Twitter is generally thought of as a versatile platform. You can use it to communicate with friends, keep up with family, reach out to celebrities and CEOs, or simply follow the right accounts and watch the news you care about roll down your feed. Naturally, directly messaging another user would be an integral part of that formula, but since Twitter's inception, messaging has been missing a few key features that can generally be found in other messaging apps. Twitter is looking to bridge the gap, and announced on Thursday that they will be introducing a few new features to Direct Messages to help alleviate a few pain points that have thus far kept Direct Messages out of par with other services.
For starters, Twitter will be adding read receipts to Direct Messages. This means that you will be able to see when the other person has read your message, though the feature can be turned off. Unless a user opts out, there won't be any more "Did they get my message?" scenarios, and a read message that's left unanswered for days can safely be discounted as having been ignored. Along with read receipts, Twitter's Direct Messages will be getting typing indicators, a feature that has been around on most messengers since the days of AIM. The batch of updates rounds things out by bringing the expanded link previews that are present in Tweets into Direct Messages. Users should see the changes effective immediately.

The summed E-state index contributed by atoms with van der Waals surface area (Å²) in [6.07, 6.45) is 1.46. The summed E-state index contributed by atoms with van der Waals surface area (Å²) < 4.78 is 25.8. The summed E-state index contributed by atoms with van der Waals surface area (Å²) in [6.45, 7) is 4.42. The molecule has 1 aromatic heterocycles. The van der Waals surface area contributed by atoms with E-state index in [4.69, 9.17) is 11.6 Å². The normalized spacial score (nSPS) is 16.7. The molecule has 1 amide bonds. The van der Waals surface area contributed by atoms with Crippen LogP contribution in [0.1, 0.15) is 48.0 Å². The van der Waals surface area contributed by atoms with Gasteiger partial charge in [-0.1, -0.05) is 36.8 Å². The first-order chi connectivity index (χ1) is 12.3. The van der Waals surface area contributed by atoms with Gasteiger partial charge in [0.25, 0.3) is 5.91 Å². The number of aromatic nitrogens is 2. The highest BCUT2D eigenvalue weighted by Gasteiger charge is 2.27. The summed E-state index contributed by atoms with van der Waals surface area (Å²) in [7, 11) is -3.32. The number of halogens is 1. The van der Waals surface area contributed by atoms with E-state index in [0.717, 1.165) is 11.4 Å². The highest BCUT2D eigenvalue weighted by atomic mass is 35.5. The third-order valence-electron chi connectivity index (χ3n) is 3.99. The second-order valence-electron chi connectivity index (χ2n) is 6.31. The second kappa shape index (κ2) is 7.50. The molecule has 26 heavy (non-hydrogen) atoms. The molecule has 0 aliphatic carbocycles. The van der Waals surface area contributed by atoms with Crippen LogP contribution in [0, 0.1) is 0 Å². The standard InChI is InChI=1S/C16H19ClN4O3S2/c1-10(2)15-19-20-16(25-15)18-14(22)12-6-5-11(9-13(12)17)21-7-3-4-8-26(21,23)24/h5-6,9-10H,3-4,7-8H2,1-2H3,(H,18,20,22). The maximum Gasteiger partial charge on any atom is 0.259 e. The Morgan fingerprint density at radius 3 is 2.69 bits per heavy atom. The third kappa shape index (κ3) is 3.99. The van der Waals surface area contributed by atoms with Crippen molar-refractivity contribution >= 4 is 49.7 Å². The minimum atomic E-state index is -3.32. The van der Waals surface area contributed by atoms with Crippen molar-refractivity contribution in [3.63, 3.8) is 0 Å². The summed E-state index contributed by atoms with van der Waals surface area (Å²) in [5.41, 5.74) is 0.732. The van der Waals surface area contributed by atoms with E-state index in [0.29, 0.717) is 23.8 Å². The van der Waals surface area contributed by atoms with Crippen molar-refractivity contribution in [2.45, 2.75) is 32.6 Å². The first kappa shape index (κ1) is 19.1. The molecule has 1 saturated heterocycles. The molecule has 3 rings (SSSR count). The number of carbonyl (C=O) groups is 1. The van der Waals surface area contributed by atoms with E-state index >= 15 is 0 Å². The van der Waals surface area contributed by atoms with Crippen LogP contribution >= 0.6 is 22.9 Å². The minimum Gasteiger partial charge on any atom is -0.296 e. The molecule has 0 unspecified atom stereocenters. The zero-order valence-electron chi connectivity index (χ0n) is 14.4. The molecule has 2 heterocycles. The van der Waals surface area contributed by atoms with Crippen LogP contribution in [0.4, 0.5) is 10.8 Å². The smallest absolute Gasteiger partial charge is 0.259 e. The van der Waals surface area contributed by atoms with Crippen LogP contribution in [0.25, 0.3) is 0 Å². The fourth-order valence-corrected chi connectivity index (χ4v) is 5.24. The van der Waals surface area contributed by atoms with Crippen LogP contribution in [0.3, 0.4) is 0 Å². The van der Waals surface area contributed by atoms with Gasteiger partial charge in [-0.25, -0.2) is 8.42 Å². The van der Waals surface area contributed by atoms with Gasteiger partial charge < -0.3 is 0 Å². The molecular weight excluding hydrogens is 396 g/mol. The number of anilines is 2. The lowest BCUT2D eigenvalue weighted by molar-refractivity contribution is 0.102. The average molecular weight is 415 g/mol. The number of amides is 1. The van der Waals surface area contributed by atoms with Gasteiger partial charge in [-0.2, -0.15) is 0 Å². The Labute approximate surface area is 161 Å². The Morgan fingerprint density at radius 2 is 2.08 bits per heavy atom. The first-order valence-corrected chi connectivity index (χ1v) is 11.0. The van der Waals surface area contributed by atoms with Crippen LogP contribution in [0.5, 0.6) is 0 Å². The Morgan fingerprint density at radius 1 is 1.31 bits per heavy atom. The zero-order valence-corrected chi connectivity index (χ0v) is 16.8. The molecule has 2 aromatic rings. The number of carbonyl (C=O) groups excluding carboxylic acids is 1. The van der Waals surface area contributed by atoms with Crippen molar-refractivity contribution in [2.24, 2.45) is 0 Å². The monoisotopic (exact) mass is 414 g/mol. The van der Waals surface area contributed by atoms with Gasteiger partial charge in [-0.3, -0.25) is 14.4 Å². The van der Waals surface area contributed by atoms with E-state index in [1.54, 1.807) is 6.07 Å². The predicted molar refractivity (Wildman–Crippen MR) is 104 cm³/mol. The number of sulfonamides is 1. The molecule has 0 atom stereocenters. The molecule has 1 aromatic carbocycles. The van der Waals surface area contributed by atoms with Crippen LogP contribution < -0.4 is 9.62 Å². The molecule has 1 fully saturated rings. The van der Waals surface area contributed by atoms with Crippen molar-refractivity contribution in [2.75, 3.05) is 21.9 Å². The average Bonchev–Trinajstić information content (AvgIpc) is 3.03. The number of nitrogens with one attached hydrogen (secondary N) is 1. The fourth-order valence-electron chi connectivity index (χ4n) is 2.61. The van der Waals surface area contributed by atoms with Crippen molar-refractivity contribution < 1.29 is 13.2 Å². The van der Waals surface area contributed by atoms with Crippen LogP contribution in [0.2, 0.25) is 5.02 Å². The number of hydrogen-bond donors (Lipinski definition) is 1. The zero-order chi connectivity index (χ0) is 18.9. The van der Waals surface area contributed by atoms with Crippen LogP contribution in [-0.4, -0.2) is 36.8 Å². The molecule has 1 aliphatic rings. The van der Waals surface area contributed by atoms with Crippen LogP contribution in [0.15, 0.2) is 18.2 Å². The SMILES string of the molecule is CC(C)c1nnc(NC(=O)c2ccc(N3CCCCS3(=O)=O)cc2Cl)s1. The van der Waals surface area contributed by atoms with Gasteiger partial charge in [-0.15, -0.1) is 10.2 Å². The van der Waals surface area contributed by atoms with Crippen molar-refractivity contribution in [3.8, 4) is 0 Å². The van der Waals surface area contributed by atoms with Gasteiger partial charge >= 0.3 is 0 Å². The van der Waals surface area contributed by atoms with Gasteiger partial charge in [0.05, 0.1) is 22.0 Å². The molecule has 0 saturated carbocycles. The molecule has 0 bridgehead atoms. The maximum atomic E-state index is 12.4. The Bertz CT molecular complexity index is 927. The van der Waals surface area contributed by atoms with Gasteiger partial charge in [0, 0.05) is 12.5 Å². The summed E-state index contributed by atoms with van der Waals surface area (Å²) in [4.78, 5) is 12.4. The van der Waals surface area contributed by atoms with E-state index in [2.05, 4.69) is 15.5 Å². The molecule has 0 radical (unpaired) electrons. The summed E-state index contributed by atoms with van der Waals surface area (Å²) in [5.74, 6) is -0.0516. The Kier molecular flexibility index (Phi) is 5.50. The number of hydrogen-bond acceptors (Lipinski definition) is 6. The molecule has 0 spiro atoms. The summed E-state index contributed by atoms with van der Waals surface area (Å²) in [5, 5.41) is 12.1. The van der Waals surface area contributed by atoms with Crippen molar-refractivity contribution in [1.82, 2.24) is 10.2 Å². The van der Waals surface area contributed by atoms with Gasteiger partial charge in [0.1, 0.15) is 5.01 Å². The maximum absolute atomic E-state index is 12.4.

The new features in Direct Messages brings Twitter's messaging feature a good bit closer to being on level with competing solutions, but it's not quite there yet, and Twitter arguably has bigger fish to fry. Replies to the Tweet announcing the new feature suggested that Twitter should be dealing with abuse on the service instead of adding new features, with some Tweets even going as far as to say that read receipts on Direct Messages is a feature that nobody wants. Meanwhile, Twitter is still grappling with serious user growth issues that threaten to rob the service of its independence and force it to find a buyer in order to appease shareholders and keep from going under.